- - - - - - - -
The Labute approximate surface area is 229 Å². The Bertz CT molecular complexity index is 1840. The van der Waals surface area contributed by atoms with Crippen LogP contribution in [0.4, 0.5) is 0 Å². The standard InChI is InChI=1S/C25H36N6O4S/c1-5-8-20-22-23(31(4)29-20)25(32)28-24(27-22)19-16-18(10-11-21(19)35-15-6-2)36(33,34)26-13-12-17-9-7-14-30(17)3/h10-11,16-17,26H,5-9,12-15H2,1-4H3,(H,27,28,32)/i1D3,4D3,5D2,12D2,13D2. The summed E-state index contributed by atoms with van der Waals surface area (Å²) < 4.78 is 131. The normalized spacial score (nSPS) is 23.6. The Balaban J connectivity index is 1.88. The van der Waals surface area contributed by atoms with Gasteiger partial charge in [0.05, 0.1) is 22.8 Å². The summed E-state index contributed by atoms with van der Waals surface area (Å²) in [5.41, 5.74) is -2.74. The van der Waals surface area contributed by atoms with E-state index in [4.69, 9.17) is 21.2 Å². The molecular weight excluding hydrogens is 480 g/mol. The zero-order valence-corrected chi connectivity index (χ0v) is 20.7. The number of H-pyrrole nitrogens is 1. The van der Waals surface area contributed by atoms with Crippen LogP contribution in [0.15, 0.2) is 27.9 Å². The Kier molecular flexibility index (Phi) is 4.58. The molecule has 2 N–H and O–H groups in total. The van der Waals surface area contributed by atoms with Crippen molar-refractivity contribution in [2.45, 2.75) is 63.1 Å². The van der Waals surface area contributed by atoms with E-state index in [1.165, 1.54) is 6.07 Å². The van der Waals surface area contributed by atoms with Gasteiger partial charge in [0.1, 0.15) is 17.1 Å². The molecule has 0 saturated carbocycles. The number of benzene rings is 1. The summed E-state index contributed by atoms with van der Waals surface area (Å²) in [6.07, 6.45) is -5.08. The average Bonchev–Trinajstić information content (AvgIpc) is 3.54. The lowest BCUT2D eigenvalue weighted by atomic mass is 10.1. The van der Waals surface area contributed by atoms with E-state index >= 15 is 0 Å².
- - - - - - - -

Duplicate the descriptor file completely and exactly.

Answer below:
The Labute approximate surface area is 229 Å². The Bertz CT molecular complexity index is 1840. The van der Waals surface area contributed by atoms with Crippen LogP contribution in [0.4, 0.5) is 0 Å². The standard InChI is InChI=1S/C25H36N6O4S/c1-5-8-20-22-23(31(4)29-20)25(32)28-24(27-22)19-16-18(10-11-21(19)35-15-6-2)36(33,34)26-13-12-17-9-7-14-30(17)3/h10-11,16-17,26H,5-9,12-15H2,1-4H3,(H,27,28,32)/i1D3,4D3,5D2,12D2,13D2. The summed E-state index contributed by atoms with van der Waals surface area (Å²) < 4.78 is 131. The normalized spacial score (nSPS) is 23.6. The Balaban J connectivity index is 1.88. The van der Waals surface area contributed by atoms with Gasteiger partial charge in [0.05, 0.1) is 22.8 Å². The summed E-state index contributed by atoms with van der Waals surface area (Å²) in [5.41, 5.74) is -2.74. The van der Waals surface area contributed by atoms with E-state index in [4.69, 9.17) is 21.2 Å². The molecular weight excluding hydrogens is 480 g/mol. The zero-order valence-corrected chi connectivity index (χ0v) is 20.7. The number of H-pyrrole nitrogens is 1. The van der Waals surface area contributed by atoms with Crippen LogP contribution in [0.15, 0.2) is 27.9 Å². The Kier molecular flexibility index (Phi) is 4.58. The molecule has 2 N–H and O–H groups in total. The van der Waals surface area contributed by atoms with Crippen molar-refractivity contribution in [2.45, 2.75) is 63.1 Å². The van der Waals surface area contributed by atoms with E-state index in [1.165, 1.54) is 6.07 Å². The van der Waals surface area contributed by atoms with Gasteiger partial charge in [0.1, 0.15) is 17.1 Å². The molecule has 0 saturated carbocycles. The number of benzene rings is 1. The summed E-state index contributed by atoms with van der Waals surface area (Å²) in [6.07, 6.45) is -5.08. The average Bonchev–Trinajstić information content (AvgIpc) is 3.54. The lowest BCUT2D eigenvalue weighted by atomic mass is 10.1. The van der Waals surface area contributed by atoms with E-state index >= 15 is 0 Å².